The discussion arose out of a motion proposed by Ald. Whalen to rescind a motion passed at the previous meeting cancelling the grant of $6,000 to the Y.M.C.A. war work. The outcome of the matter was that Ald. Whelan’s motion prevailed and it authorizes the City Treasurer to forward a cheque for $6,000 to the proper officials of the Y.M.C.A. The yeas and nays showed that Mayor Platt and five of the Aldermen were in favor of it and two opposed to it. Ald. Donohue refused to vote.”

The Intelligencer November 5, 1918 (page 3)

“Called by Death: ‘Maysel T. Stork. In the death of Miss Maysel T. Stork which occurred last night at the family residence, 184 William St., a popular young lady of this city has gone to her reward. On Wednesday last deceased was taken ill with influenza and pneumonia which caused her demise.

Miss Stork was the oldest daughter of Mr. C. M. Stork, Manager of the Bank of Commerce in this city, and Mrs. Stork. She was born at Windsor, Ontario, but since childhood had resided in this city. Deceased was a highly educated young lady and had vocal talents which were used to advantage. She was for some time soloist and choir leader of the John Street Presbyterian Church and at the time of her death was soprano soloist of Bridge Street Church choir. Deceased had also been connected with other church choirs in the city. Her sweet rich voice had often been heard to advantage in the city and she was ever ready to give freely her services in patriotic and church work. In musical circles Miss Stork will be severely missed. Deceased was a member of St. Thomas Anglican Church.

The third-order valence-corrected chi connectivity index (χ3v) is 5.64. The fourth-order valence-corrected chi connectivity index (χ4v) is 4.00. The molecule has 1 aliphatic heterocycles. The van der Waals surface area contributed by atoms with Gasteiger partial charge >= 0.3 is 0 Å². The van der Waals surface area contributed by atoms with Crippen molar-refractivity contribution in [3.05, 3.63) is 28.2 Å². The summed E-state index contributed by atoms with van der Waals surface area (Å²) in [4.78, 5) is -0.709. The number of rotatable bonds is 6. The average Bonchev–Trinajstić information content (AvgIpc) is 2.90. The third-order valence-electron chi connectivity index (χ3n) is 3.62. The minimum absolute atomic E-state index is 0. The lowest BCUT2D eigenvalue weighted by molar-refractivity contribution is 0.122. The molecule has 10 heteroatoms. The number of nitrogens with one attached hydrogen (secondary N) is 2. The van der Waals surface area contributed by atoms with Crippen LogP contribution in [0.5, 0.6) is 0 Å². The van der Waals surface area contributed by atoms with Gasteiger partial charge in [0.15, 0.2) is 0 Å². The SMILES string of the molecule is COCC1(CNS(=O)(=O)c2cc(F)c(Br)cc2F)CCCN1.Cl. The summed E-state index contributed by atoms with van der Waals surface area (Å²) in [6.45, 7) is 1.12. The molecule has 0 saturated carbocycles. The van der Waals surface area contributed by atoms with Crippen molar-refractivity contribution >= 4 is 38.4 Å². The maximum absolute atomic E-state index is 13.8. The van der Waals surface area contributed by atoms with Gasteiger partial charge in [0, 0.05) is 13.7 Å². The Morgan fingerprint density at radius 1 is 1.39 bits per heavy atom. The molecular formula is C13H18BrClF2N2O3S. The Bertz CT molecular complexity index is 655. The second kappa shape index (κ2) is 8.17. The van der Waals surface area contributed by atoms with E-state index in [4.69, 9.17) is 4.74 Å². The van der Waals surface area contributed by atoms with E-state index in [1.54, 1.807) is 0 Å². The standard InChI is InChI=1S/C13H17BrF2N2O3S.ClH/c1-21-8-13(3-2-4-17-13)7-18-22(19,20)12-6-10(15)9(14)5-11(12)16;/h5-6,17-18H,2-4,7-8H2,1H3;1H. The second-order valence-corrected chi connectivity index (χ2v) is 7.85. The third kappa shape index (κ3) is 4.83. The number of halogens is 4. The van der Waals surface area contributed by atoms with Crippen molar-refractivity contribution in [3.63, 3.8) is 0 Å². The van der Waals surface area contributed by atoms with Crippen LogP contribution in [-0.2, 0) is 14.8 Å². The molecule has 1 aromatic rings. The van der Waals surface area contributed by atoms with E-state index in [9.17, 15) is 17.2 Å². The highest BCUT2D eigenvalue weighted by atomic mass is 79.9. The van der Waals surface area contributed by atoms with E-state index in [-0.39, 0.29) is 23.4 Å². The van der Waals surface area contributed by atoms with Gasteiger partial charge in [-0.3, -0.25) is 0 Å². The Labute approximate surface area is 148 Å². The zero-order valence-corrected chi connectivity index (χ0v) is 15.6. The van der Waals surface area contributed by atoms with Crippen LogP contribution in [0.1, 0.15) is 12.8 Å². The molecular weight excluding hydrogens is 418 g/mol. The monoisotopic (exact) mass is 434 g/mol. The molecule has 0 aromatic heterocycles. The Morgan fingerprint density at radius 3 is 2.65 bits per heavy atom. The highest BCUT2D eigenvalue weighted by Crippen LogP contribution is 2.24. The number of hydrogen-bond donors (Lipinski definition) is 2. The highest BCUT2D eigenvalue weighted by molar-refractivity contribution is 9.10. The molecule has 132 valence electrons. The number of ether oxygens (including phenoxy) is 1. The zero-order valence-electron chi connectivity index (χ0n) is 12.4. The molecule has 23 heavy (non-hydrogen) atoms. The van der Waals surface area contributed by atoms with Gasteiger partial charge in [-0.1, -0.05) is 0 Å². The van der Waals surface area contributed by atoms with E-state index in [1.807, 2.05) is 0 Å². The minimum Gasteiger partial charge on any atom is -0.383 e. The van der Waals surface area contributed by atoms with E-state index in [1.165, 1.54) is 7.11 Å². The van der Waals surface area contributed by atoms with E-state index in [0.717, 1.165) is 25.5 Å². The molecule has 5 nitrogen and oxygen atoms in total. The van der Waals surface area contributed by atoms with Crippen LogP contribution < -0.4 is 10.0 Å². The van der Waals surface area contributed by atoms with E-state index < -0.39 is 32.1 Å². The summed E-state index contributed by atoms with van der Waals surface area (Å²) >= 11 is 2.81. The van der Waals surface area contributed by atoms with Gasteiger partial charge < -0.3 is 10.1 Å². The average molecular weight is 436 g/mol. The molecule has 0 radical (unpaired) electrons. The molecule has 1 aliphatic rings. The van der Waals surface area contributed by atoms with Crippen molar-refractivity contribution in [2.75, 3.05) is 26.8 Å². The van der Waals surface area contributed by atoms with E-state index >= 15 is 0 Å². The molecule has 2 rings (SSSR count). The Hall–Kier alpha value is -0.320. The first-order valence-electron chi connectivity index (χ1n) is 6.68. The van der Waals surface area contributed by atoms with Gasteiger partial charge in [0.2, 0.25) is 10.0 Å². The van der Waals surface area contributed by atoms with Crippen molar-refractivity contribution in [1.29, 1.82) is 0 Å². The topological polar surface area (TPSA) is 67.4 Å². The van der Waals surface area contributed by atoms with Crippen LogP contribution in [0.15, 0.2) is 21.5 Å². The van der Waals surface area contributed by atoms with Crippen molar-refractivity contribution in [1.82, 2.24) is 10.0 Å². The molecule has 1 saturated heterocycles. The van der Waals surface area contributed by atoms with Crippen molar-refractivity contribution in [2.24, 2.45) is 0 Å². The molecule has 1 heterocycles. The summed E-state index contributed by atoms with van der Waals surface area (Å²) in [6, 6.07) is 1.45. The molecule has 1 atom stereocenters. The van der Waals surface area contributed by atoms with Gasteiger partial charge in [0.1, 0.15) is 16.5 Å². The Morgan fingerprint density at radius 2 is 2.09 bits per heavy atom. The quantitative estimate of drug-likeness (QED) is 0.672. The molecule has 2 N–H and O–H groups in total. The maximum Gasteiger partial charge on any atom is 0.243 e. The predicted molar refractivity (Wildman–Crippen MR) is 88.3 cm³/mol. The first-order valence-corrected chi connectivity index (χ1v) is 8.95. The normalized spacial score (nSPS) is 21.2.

A sad feature of her demise is the fact that Mrs. Stork is confined to the house with an attack of influenza. In addition to the parents two brothers, and two sisters survive. The brothers are Mr. Sydney Stork of Winnipeg and Charles Morris of the Post Office staff at Belleville. The sisters are Mrs. C. B. Narraway whose husband is manager of the Bank of Commerce at Gilbert’s Plains, Manitoba, and Miss Greta at home. To the grief stricken family will be extended the sincere sympathy of a host of friends.”

The Intelligencer November 5, 1918 (page 5)

“False Rumors. Rumors that Germany had accepted the terms of the Allies and that the war was over spread through the city last night, but were not taken seriously. Despatches over brokers wires from New York are blamed for the premature announcement.”

The Intelligencer November 5, 1918 (page 5)

“Died of Pneumonia. Mr. Wm. McKnight at 25 Parker Street, city, last evening was in receipt of the following sad telegram which refers to his son: ‘Deeply regret to inform you Pte. John Charles McKnight, died at 14th General Hospital, Eastwood, England, on October 31st, 1918 from influenza and pneumonia.’ Pte. McKnight referred to above was a young man well-known in this city where he lived the greater portion of his life.

He enlisted in and went overseas with an infantry draft from Kingston. ‘Jack,’ as he was familiarly called, was previous to enlistment employed in The Intelligencer office being a linotype operator. He was deservedly popular with a large circle of friends in this city who will regret to learn of his demise. He had been ill for some days being a victim of the flu epidemic. To the bereaved will be extended the heartfelt sympathy of all friends and The Intelligencer joins in condolence with the afflicted family.”